Though some layout changes have been made, many of the original materials have survived because the house has largely been inhabited throughout the years, notes Orlando Ridout V, another descendant of the builder, an architectural historian, and current resident of the Row. With nearly 6,700 square feet of living space, those original elements are abundant. The walls at the base are more than two feet thick, all solid brick, according to George Brown, previous owner for seven years, and who, along with his wife, Patricia, lovingly maintained and renovated several areas of the house in painstaking detail and in adherence with historic-home guidelines.
The floors are Georgia pine, hand sawn over a pit so the board sizes are not standardized. Though covered with protective shingles, the roof is original, as are the ceilings, trim, and banisters. The dwelling is topped with masonry slab chimneys, distinctive to the new owners, who readily spot their roofline from around town.
A common misconception is that Revolutionary-era bedrooms were small and dark quarters. In fact, the Slayton House's master bedroom is a massive open and airy space; the buttery yellow bedroom in this 238-year-old home, like most of the rooms, has its own fireplace; outfitting an historic home may seem a daunting task, but layering pieces, such as a vintage desk in one of the baths along with modern light sconces, helps unify the space. Light tones on the wainscotting walls bring out the richness of the marble tub and hardwood floors; the plaster ceilings, trim work, blue tiles, and wood floors in this guest room are original to the home.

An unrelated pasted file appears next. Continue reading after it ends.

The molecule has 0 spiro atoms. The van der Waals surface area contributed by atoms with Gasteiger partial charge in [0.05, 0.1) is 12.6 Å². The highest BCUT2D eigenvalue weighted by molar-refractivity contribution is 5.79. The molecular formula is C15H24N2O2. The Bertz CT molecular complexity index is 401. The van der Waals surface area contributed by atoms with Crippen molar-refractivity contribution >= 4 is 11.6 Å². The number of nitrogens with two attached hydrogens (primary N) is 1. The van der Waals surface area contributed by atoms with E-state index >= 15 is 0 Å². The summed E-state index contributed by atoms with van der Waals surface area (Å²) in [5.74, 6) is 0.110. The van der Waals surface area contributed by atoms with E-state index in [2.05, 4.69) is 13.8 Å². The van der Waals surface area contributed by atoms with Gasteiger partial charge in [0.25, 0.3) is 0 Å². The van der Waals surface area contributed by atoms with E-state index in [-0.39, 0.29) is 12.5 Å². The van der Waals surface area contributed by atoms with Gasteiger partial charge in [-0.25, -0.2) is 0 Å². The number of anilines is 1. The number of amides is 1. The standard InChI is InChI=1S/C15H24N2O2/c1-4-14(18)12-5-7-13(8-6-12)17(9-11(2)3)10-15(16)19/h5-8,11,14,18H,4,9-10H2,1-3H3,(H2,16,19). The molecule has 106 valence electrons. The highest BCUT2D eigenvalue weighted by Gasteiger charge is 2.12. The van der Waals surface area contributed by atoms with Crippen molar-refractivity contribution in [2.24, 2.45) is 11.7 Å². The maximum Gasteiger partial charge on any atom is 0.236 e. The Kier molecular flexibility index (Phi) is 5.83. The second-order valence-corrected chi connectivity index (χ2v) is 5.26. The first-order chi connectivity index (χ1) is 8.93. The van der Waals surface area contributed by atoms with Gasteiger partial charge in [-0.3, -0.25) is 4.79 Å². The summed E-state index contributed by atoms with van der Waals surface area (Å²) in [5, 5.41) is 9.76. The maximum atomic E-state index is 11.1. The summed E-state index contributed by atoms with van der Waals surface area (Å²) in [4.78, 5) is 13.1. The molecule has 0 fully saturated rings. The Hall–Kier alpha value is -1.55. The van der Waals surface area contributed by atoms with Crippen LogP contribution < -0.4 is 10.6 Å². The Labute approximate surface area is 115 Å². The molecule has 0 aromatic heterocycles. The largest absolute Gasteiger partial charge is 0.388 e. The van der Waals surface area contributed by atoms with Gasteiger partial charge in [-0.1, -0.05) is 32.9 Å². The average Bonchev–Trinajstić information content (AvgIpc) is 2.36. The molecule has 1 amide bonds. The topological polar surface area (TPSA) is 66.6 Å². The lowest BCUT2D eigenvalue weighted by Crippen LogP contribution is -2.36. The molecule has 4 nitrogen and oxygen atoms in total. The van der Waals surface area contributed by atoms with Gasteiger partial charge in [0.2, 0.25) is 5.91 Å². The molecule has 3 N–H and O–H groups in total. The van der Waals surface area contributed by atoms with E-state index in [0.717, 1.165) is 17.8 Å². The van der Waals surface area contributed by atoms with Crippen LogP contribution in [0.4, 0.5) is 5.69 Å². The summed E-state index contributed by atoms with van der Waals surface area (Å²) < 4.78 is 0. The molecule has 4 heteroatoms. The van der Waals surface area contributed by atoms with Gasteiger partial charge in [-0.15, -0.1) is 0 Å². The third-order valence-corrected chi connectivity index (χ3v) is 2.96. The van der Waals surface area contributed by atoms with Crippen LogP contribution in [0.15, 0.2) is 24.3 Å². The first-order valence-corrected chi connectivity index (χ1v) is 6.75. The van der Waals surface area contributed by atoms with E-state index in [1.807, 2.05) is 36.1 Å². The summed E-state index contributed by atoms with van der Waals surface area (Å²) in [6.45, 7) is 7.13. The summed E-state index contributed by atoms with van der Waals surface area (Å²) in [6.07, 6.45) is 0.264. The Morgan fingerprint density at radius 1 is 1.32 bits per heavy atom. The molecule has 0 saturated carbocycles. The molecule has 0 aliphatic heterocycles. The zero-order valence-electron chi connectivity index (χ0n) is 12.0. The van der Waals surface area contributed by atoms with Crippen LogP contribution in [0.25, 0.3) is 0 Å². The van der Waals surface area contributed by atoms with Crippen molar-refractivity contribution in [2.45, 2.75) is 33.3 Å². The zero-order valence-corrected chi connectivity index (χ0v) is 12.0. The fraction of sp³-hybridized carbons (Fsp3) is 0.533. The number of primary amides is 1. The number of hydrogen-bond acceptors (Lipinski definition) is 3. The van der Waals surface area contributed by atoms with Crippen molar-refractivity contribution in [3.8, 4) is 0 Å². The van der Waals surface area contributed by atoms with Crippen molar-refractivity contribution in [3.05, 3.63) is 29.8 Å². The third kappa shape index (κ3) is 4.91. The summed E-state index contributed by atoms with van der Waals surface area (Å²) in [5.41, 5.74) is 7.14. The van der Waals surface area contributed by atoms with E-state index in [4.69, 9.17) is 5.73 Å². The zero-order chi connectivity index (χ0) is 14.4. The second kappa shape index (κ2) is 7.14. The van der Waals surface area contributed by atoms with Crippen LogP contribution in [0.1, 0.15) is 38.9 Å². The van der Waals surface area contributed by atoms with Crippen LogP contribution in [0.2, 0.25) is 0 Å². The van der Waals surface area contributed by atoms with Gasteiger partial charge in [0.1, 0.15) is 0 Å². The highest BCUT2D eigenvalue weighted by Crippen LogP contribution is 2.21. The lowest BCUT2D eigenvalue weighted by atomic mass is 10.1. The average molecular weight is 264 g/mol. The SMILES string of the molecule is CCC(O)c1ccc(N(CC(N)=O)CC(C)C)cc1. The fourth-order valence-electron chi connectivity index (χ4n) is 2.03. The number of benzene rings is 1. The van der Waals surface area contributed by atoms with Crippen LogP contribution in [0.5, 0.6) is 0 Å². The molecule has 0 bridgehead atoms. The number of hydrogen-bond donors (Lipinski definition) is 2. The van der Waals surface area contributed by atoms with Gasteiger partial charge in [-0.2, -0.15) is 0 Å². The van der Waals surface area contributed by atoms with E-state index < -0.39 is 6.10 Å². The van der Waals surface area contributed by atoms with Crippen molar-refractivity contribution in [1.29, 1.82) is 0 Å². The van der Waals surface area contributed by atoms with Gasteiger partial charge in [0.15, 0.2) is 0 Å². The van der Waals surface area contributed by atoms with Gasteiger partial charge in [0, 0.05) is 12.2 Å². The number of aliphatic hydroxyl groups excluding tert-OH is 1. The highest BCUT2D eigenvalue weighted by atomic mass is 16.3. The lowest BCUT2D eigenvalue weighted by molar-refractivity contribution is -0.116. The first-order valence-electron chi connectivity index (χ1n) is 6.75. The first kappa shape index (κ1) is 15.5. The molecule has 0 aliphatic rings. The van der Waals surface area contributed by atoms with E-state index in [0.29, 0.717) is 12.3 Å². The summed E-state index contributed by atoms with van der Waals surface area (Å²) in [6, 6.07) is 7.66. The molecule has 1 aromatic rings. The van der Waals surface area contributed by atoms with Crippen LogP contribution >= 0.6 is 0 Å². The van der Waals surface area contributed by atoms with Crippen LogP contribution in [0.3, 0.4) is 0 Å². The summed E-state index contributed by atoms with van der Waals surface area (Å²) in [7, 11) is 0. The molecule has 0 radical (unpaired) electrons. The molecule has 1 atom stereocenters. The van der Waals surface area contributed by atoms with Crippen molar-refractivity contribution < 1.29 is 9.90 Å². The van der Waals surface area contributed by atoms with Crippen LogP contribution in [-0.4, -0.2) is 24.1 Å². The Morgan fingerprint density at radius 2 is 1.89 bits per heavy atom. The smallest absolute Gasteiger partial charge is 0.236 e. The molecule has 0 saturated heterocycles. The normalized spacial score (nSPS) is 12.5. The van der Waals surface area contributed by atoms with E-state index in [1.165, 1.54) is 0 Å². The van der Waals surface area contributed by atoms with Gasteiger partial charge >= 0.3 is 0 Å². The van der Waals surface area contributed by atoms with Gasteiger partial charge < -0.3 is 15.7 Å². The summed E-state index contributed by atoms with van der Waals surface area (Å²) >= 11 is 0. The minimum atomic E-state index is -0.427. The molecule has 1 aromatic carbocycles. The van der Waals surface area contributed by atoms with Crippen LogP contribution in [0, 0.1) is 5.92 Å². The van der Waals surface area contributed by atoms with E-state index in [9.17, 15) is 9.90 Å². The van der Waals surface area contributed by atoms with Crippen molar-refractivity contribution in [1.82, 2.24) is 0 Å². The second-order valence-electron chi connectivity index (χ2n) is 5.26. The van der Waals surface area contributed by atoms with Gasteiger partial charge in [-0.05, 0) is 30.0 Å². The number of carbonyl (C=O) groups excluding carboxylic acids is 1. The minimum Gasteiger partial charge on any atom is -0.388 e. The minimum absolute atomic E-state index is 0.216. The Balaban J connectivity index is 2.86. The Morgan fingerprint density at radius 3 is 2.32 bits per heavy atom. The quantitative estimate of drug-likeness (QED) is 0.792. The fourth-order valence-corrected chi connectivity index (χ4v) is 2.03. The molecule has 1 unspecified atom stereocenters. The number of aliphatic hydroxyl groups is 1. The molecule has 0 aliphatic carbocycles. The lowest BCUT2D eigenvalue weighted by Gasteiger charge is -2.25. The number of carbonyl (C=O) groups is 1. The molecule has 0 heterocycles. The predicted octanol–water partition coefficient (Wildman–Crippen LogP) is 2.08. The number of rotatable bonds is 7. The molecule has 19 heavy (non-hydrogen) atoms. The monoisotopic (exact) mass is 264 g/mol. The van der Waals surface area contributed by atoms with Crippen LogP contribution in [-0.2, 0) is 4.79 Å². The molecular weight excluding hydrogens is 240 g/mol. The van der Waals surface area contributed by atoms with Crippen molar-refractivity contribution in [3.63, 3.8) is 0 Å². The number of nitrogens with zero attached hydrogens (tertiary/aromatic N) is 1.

As the decades passed, newer additions now stand as remarkable relics of their times, says Ridout V. Upgrades in the 1830s–1850s brought in Greek Revival influences, such as detailing above the entranceway doors. A top-floor window has etchings on the glass panes, believed to be initials or “graffiti” from the installer or manufacturer, dated 1878. Circular sandstone floor grates are an example of pre-1910 centralized heating (now returns for the HVAC system). A vintage telephone hardwired into the hallway is a rare survivor of Annapolis’ earliest phone service. Inlay work around one fi replace (the home has seven altogether) is a unique glimpse of Victorian ornamental tile and, though unconfirmed, is thought to be Minton tile, the same used in the U.S. Capitol.
The new owners have a deep appreciation for antique pieces, and their furnishings and décor, including several mid-toearly 1800s pieces, fl ow seamlessly with the home’s style and historically layered finishes.
In 1923, the property was purchased by Naval Academy graduate Charles Slayton and his wife, Pauline, and it remained their family home for decades, eventually inherited by their son, Captain Morgan Slayton.